COTTONWOOD HEIGHTS — Suzanne Bitter and Kelvyn Cullimore Jr. are facing off in a seemingly normal mayoral campaign in this year's municipal elections.
They are both long-time residents, active in their city — the only glitch is that the city doesn't exist.
Bitter and Cullimore are not only competing to lead the city of Cottonwood Heights, they are racing to create it.
"How do you start a city? I mean, you don't even have a phone number or a pencil," said Liane Stillman, who faced the obstacles of starting a city in 1999 as the mayor of newly incorporated Holladay.
From creating a master plan to staffing city offices, the Cottonwood Heights mayor will be faced with the trials of a start-up business coupled with the charge to run a city of 34,000 residents looking to city leaders to make good on incorporation promises.
"Expectations are pretty high. They're expecting city leadership to smooth out those bumps," Cullimore said. "But start-ups are start-ups, and there will be a few rough patches."
Both mayoral candidates said they're feeling the pressure from residents to get the city up and running quickly. But time will be tight for the city's new mayor, with only a small window to get the city under way before official incorporation in January.
"If we don't do it right the first time, the ripple effect will be felt for decades," Cullimore, 48, said. "We're the ones that are going to float the boat. If we don't do it right, it's going to sink."
Cullimore and Bitter agree one of the most pressing priorities for the new mayor will be taking control of land-development decisions from Salt Lake County. Maintaining city control over zoning issues was a key reason for incorporation after a series of unpopular county decisions such as a large development at the mouth of Big Cottonwood Canyon and the placement of several billboards along city streets.
"They didn't listen to the neighbors or anyone's opinion," Bitter, 40, said. "Now, when we say no, the buck stops here."
But with authority comes responsibility for mapping out a master plan for the city that stretches from the Holladay border on the north to the Wasatch-Cache National Forest on the east, 1300 East on the west and Creek Road to the south. Creating that plan means merging four general plans from existing community councils, a process that will demand a lot of compromise to balance commercial growth with residential quality of life, Stillman said.
Both Bitter and Cullimore support commercial growth in areas zoned for retail but are hesitant to change existing residential zones to allow more commercial.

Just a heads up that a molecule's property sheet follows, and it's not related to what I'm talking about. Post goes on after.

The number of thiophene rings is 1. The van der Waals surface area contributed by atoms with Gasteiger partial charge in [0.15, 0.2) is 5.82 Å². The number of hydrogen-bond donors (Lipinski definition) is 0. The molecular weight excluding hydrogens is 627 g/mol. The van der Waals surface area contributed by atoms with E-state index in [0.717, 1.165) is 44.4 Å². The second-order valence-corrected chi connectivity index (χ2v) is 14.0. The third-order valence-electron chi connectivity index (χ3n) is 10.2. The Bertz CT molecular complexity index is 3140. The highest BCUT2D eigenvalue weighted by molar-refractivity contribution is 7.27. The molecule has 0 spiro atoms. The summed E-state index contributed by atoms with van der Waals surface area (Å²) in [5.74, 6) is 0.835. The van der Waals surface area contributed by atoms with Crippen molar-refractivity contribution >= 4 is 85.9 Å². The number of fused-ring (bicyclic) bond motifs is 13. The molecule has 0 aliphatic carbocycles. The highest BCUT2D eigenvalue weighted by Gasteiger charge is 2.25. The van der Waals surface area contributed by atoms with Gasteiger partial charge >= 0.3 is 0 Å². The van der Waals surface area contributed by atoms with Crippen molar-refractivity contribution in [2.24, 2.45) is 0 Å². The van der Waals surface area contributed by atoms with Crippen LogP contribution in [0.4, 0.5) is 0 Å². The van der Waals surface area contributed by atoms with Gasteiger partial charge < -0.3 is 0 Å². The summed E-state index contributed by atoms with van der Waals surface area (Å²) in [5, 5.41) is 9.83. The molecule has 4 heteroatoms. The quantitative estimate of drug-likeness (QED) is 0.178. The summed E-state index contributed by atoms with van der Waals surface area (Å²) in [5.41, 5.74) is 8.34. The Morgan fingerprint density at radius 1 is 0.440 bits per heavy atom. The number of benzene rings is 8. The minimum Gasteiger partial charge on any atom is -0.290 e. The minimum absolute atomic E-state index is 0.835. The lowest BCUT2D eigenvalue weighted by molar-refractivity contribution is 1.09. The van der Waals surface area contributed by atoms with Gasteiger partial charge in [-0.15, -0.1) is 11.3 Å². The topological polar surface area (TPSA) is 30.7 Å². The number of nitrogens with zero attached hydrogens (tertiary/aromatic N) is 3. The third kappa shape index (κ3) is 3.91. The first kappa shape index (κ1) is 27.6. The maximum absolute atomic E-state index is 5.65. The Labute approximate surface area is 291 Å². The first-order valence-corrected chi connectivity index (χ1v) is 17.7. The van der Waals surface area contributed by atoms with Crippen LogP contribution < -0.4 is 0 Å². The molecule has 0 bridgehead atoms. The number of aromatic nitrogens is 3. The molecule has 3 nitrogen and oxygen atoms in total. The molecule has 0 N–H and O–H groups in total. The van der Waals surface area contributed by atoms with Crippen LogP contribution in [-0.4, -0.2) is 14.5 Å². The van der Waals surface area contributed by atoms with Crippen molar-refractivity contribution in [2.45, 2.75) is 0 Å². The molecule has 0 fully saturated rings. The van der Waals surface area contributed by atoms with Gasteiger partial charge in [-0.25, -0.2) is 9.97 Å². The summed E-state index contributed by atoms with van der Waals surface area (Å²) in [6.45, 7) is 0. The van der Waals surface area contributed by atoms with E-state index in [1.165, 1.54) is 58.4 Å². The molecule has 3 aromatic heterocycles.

"Every city needs commercial growth, but you have to do that wisely," Bitter said.
Along with establishing firm zoning boundaries, Cullimore said a top priority will be capturing city taxes that until now have been going to county coffers. Cottonwood Heights will be without property tax revenue for the first six months after incorporation because this year's taxes will go to the county.
But neither Cullimore nor Bitter is worried about that initial obstacle because the new city has more revenue than expenses. The candidates are also hoping to cut back on costs by contracting with the county for services like police, fire and sanitation.
Even if the city does hit financial roadblocks, neither candidate wants to raise taxes to foot city bills. The threat of another county tax hike was one of the factors that led 85 percent of Cottonwood voters to opt for incorporation in May, Cullimore said.
With tax revenues streaming in from the Cottonwood Corporate Center, Bitter said the city should be able to avoid going into debt to finance start-up costs. Both candidates are also in favor of saving where possible, including renting office space instead of building a city hall.
"If we're careful with spending, we should be OK. We may have to wait for things that are luxuries down the line," Bitter said.
Bitter, a 24-year Cottonwood Heights resident and member of the Cottonwood Community Council, said she wants residents to feel comfortable approaching her as the mayor. To promote that idea, she has been campaigning door to door since the primary election, where she garnered only 16 percent of the vote compared with Cullimore's 60 percent.
Cullimore, a 26-year resident and CEO of a medical device-manufacturing firm called Dynatronics Corp., said he sees his role as mayor as a facilitator, bringing residents together to solve problems. Cullimore said his experience leading a company with a budget twice the size of that of Cottonwood Heights has given him the expertise to kick-start the business of running a city.
County Councilman Russell Skousen said both candidates will have their share of obstacles, despite experience and expertise.
And if Holladay's incorporation days are any indication, Skousen said the candidates should not expect to stay in office very long. Stillman, for example, only served as Holladay mayor for two years, and residents later voted to change their system from a strong mayor form of government to a city council-manager structure.
"There's just so many divisive issues. It can get pretty crazy at times," Skousen said. "Hopefully they'll learn from Holladay's mistakes."